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Matthew 26:38

    Matthew 26:38 Translations

    King James Version (KJV)

    Then saith he unto them, My soul is exceeding sorrowful, even unto death: tarry ye here, and watch with me.

    American King James Version (AKJV)

    Then said he to them, My soul is exceeding sorrowful, even to death: tarry you here, and watch with me.

    American Standard Version (ASV)

    Then saith he unto them, My soul is exceeding sorrowful, even unto death: abide ye here, and watch with me.

    Basic English Translation (BBE)

    Then says he to them, My soul is very sad, even to death: keep watch with me here.

    Webster's Revision

    Then saith he unto them, My soul is exceeding sorrowful, even unto death: abide ye here, and watch with me.

    World English Bible

    Then he said to them, "My soul is exceedingly sorrowful, even to death. Stay here, and watch with me."

    English Revised Version (ERV)

    Then saith he unto them, My soul is exceeding sorrowful, even unto death: abide ye here, and watch with me.

    Clarke's Commentary on Matthew 26:38

    Then saith he - Then saith - Jesus: - I have added the word Jesus, ὁ Ιησους, on the authority of a multitude of eminent MSS. See them in Griesbach.

    My soul is exceeding sorrowful, (or, is surrounded with exceeding sorrow), even unto death - This latter word explains the two former: My soul is so dissolved in sorrow, my spirit is filled with such agony and anguish, that, if speedy succor be not given to my body, death must be the speedy consequence.

    Now, the grand expiatory sacrifice begins to be offered: in this garden Jesus enters fully into the sacerdotal office; and now, on the altar of his immaculate divinity, begins to offer his own body - his own life - a lamb without spot, for the sin of the world. St. Luke observes, Luke 22:43, Luke 22:44, that there appeared unto him an angel from heaven strengthening him; and that, being in an agony, his sweat was like great drops of blood falling to the ground. How exquisite must this anguish have been, when it forced the very blood through the coats of the veins, and enlarged the pores in such a preternatural manner as to cause them to empty it out in large successive drops! In my opinion, the principal part of the redemption price was paid in this unprecedented and indescribable agony.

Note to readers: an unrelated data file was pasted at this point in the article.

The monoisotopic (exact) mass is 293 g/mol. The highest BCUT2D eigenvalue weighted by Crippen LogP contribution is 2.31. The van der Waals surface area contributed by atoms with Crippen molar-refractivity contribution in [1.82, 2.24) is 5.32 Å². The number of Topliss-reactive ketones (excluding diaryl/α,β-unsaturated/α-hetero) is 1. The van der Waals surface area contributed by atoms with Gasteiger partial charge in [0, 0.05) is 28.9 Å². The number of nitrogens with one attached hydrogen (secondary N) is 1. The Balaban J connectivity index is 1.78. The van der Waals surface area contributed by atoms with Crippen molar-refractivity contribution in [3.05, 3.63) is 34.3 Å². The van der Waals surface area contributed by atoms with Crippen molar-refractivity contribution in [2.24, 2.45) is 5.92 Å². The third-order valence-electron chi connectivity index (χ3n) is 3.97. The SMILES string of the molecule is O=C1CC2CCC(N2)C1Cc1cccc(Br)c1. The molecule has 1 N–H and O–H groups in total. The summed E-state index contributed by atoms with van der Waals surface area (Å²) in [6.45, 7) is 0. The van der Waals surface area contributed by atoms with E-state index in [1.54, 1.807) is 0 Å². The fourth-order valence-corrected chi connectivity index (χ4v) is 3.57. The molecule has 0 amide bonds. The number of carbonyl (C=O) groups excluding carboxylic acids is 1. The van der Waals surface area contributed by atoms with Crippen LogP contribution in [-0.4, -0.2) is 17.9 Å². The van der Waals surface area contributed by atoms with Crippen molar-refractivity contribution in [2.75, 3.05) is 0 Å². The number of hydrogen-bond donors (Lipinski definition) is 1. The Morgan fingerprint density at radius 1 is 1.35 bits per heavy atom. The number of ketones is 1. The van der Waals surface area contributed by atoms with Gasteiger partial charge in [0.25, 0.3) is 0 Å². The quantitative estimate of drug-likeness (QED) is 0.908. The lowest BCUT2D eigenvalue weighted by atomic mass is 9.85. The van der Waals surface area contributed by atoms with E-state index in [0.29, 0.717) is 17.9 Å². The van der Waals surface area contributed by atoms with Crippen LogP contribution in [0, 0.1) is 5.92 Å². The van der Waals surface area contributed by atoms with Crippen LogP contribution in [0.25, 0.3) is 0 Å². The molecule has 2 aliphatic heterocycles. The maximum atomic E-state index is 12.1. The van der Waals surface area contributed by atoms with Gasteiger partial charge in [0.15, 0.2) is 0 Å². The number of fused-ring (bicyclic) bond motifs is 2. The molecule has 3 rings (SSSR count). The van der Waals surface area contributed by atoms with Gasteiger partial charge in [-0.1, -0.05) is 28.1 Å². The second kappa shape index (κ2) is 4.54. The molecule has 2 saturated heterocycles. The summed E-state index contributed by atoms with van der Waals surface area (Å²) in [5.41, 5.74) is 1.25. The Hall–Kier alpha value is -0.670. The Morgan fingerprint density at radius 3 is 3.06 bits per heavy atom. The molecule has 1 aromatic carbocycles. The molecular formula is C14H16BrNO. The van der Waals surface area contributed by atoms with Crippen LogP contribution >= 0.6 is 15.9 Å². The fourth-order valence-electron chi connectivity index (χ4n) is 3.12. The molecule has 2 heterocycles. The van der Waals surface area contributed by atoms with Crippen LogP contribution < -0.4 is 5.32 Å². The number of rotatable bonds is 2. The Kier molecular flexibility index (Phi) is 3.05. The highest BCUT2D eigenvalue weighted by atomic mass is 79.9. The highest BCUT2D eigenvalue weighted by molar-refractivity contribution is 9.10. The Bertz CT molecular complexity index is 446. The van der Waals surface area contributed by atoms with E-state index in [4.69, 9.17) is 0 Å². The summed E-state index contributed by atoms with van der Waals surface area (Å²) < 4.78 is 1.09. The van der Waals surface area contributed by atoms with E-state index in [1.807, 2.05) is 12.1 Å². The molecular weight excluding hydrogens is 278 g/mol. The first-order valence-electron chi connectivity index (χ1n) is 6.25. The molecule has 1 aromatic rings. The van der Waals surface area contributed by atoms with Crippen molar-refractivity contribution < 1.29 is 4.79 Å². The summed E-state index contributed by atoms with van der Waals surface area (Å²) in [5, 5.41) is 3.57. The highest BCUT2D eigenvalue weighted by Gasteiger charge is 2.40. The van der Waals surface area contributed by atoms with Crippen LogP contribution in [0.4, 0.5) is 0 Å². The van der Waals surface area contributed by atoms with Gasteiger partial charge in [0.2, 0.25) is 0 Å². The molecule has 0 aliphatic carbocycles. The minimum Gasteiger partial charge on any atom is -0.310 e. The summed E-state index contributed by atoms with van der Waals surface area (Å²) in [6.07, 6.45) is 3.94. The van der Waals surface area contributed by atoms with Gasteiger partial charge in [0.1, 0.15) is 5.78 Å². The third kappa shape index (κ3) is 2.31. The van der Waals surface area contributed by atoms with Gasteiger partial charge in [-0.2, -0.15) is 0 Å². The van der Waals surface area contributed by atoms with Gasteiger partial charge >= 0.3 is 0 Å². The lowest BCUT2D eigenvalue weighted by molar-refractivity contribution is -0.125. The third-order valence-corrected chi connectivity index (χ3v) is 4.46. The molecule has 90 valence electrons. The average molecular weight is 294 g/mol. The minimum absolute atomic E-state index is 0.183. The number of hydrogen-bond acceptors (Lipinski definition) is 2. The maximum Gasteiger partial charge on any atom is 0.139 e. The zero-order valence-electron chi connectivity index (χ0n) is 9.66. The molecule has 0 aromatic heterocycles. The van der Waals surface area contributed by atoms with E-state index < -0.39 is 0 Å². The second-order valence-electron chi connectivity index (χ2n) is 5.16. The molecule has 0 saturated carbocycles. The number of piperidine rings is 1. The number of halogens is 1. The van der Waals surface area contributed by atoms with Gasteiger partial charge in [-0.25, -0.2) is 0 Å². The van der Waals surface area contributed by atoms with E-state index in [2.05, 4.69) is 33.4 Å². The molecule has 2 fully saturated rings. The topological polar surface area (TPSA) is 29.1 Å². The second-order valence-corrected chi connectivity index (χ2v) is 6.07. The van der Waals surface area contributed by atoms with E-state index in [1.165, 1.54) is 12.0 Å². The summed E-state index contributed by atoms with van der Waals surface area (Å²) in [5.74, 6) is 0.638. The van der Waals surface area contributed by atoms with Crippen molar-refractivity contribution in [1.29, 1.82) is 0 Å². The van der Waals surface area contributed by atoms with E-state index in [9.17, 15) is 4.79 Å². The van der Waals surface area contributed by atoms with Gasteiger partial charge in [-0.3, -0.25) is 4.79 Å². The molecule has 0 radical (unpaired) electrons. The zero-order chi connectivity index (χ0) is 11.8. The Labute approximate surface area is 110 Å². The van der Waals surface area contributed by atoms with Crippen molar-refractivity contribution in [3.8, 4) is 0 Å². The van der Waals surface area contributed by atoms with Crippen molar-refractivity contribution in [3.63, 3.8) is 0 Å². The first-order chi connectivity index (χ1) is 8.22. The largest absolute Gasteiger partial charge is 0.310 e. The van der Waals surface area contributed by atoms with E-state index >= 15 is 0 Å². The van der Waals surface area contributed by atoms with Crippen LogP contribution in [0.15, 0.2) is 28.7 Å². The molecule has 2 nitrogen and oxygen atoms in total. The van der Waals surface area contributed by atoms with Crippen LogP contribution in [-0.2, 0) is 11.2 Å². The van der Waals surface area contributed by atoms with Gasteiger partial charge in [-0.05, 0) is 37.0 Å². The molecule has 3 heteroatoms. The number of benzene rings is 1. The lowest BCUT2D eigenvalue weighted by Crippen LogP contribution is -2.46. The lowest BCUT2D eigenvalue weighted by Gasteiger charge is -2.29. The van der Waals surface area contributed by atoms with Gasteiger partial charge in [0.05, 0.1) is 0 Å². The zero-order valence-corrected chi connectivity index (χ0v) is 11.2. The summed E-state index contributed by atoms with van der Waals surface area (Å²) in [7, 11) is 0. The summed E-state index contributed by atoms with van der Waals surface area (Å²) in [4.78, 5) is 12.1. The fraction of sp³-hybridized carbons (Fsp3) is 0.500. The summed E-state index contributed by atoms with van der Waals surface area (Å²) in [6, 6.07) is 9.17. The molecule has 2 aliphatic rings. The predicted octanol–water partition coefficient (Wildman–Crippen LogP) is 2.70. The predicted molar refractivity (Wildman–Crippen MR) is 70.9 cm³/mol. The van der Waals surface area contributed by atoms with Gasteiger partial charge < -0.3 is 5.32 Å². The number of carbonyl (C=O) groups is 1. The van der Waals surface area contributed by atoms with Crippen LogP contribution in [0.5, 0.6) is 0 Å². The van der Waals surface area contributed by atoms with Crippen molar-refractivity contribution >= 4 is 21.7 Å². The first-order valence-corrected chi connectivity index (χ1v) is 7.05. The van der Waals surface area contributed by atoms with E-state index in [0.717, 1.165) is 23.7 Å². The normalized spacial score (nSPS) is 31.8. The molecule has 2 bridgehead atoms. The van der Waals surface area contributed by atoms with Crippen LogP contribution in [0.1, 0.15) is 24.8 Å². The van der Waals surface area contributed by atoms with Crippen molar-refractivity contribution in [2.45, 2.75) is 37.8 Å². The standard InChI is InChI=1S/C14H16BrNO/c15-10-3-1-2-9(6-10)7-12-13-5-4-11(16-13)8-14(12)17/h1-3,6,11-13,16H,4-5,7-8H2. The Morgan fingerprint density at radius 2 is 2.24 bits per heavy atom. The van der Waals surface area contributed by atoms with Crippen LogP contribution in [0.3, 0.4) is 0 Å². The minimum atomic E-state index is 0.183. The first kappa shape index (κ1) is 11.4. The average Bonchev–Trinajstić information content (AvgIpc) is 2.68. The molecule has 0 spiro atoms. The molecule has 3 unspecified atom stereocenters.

Bloody sweats are mentioned by many authors; but none was ever such as this - where a person in perfect health, (having never had any predisposing sickness to induce a debility of the system), and in the full vigor of life, about thirty-three years of age, suddenly, through mental pressure, without any fear of death, sweat great drops of blood; and these continued, during his wrestling with God to fall to the ground.

    To say that all this was occasioned by the fear he had of the ignominious death which he was about to die confutes itself - for this would not only rob him of his divinity, for which purpose it is brought, but it deprives him of all excellency, and even of manhood itself. The prospect of death could not cause him to suffer thus, when he knew that in less than three days he was to be restored to life, and be brought into an eternity of blessedness. His agony and distress can receive no consistent explication but on this ground - He Suffered, the Just for the Unjust, that he might Bring us to God. O glorious truth! O infinitely meritorious suffering! And O! above all, the eternal love, that caused him to undergo such sufferings for the sake of Sinners!

    Barnes' Notes on Matthew 26:38

    My soul is exceeding sorrowful - His human nature - his soul - was much and deeply affected and pressed down.

    Even unto death - This denotes extreme sorrow and agony.

    The sufferings of death are the greatest of which we have any knowledge; they are the most feared and dreaded by man; and those sufferings are therefore put for extreme and indescribable anguish. The meaning may be thus expressed: My sorrows are so great that under their burden I am ready to die; such is the anxiety of mind, that I seem to bear the pains of death!

    Tarry ye here and watch with me - The word rendered "watch" means, literally, to abstain from sleep; then to be vigilant, or to guard against danger. Here it seems to mean to sympathize with him, to unite with him in seeking divine support, and to prepare themselves for approaching dangers.